Tonsillitis occurs when the tonsils become infected by a virus or bacteria. Tonsils are the fleshy tissue on the back sides of the throat. Tonsillitis is common in children, but adults can suffer from it as well. Symptoms vary according to the overall health of the person infected. Tonsillitis is not fatal and there are a variety of treatments available.
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There are two types of tonsillitis: bacterial and viral. Streptococcus pyogenes is the bacteria that causes bacterial tonsillitis. Streptococcus pyogenes is the same bacteria that causes strep throat. Viral tonsillitis is typically caused by the virus that causes the common cold. Although causes of tonsillitis may vary, the treatments are similar.
Some of the primary symptoms of tonsillitis include the changes that occur when the tonsils become inflamed. An examination by a doctor may reveal that tonsils are red or swollen. White spots on the tonsils are usually an indicator of a bacterial infection. It is not uncommon for the lymph nodes, the tissue on both sides of the neck just below the jaw, to become inflamed and feel firm to the touch.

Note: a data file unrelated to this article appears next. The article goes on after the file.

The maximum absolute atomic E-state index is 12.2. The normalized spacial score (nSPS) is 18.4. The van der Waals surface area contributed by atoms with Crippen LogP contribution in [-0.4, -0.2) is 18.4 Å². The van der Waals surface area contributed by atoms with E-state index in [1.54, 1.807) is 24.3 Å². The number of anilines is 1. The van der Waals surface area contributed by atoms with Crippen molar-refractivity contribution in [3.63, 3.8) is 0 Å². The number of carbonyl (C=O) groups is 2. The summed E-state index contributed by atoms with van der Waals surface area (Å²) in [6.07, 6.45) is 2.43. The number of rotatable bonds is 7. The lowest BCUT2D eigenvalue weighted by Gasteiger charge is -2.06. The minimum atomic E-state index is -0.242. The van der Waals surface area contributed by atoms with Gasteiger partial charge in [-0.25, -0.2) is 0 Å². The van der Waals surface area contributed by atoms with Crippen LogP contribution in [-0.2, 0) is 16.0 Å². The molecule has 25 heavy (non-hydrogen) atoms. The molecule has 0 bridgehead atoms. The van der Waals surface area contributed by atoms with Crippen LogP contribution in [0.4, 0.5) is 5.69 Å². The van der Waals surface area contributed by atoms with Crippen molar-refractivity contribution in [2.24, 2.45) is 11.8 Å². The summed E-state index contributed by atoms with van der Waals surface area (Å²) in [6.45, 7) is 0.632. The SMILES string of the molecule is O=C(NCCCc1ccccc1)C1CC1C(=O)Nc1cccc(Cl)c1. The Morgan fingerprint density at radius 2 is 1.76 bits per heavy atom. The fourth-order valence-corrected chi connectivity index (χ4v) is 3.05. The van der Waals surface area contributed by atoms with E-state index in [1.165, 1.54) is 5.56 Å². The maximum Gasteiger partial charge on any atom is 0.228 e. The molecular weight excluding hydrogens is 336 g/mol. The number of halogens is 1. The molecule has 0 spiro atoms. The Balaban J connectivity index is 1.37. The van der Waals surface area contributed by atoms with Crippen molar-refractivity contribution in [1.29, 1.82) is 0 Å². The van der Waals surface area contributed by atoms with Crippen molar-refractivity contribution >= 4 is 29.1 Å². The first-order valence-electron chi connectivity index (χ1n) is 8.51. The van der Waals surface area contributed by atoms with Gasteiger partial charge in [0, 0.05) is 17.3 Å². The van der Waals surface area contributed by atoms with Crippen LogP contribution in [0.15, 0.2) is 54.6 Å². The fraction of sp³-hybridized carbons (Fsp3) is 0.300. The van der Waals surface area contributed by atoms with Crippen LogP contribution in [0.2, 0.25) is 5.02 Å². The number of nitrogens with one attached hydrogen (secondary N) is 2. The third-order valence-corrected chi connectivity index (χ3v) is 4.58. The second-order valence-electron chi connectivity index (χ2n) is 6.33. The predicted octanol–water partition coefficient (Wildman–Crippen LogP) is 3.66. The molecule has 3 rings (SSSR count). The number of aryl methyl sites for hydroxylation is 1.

Most patients experience a sore throat. Some patients have difficulty swallowing or experience pain when swallowing. Severe cases of tonsillitis can cause mild or severe laryngitis. Mild cases of laryngitis may cause the voice to sound scratchy or like the patient has a “frog" in the throat. Severe cases of laryngitis typically cause complete voice loss. Minimizing the amount they must use their voice can help some patients to reduce their risk of experiencing laryngitis or provide relief from tonsillitis. Traditionally, throat-related symptoms are treated with home remedies because there is no cure for a virus which may be causing the tonsillitis.
Because tonsillitis can be caused by an infection or a virus, many patients experience flu-like symptoms. Some patients experience body aches or headaches with associated ear pain or throbbing of the ears. The Mayo Clinic states that children may experience abdominal pain. Some patients report a low grade fever, up to 102 degrees F, and chills. Flu-like symptoms should be treated traditionally to improve the comfort of the patient. Symptoms generally will subside when the virus begins to clear up.
Tonsillitis will generally clear up on its own in seven to 10 days. Drinking plenty of water and warm liquids can help to prevent dehydration and soothe a sore throat. Sucking on over-the-counter throat lozenges can also provide relief. Getting plenty of rest can help the body to repair itself and fight off the virus or bacteria that is causing tonsillitis.